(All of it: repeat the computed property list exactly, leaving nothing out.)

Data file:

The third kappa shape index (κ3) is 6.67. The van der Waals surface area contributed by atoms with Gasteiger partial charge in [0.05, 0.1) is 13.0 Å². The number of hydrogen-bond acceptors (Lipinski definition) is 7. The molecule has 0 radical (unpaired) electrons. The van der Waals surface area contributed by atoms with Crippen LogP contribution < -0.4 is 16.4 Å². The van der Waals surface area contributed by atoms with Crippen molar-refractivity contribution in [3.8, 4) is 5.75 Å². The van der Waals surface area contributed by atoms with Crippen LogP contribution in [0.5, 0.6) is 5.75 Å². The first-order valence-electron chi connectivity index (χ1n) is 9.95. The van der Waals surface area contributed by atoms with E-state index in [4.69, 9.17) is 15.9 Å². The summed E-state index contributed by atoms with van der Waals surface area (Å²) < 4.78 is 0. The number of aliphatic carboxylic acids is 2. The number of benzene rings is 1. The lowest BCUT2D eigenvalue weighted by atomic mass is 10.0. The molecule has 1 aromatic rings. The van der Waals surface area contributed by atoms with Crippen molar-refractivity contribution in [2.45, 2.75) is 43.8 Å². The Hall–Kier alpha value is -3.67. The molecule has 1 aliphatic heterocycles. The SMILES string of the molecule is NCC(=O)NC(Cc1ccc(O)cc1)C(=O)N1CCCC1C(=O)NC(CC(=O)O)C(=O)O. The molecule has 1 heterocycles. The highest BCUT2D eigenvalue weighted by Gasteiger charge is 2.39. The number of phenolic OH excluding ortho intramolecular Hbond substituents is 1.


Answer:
The third kappa shape index (κ3) is 6.67. The van der Waals surface area contributed by atoms with Gasteiger partial charge in [0.05, 0.1) is 13.0 Å². The number of hydrogen-bond acceptors (Lipinski definition) is 7. The molecule has 0 radical (unpaired) electrons. The van der Waals surface area contributed by atoms with Crippen LogP contribution < -0.4 is 16.4 Å². The van der Waals surface area contributed by atoms with Crippen molar-refractivity contribution in [3.8, 4) is 5.75 Å². The van der Waals surface area contributed by atoms with Crippen LogP contribution in [0.5, 0.6) is 5.75 Å². The first-order valence-electron chi connectivity index (χ1n) is 9.95. The van der Waals surface area contributed by atoms with E-state index in [4.69, 9.17) is 15.9 Å². The summed E-state index contributed by atoms with van der Waals surface area (Å²) < 4.78 is 0. The number of aliphatic carboxylic acids is 2. The number of benzene rings is 1. The lowest BCUT2D eigenvalue weighted by atomic mass is 10.0. The molecule has 1 aromatic rings. The van der Waals surface area contributed by atoms with Crippen molar-refractivity contribution in [2.45, 2.75) is 43.8 Å². The Hall–Kier alpha value is -3.67. The molecule has 1 aliphatic heterocycles. The SMILES string of the molecule is NCC(=O)NC(Cc1ccc(O)cc1)C(=O)N1CCCC1C(=O)NC(CC(=O)O)C(=O)O. The molecule has 1 heterocycles. The highest BCUT2D eigenvalue weighted by Gasteiger charge is 2.39. The number of phenolic OH excluding ortho intramolecular Hbond substituents is 1.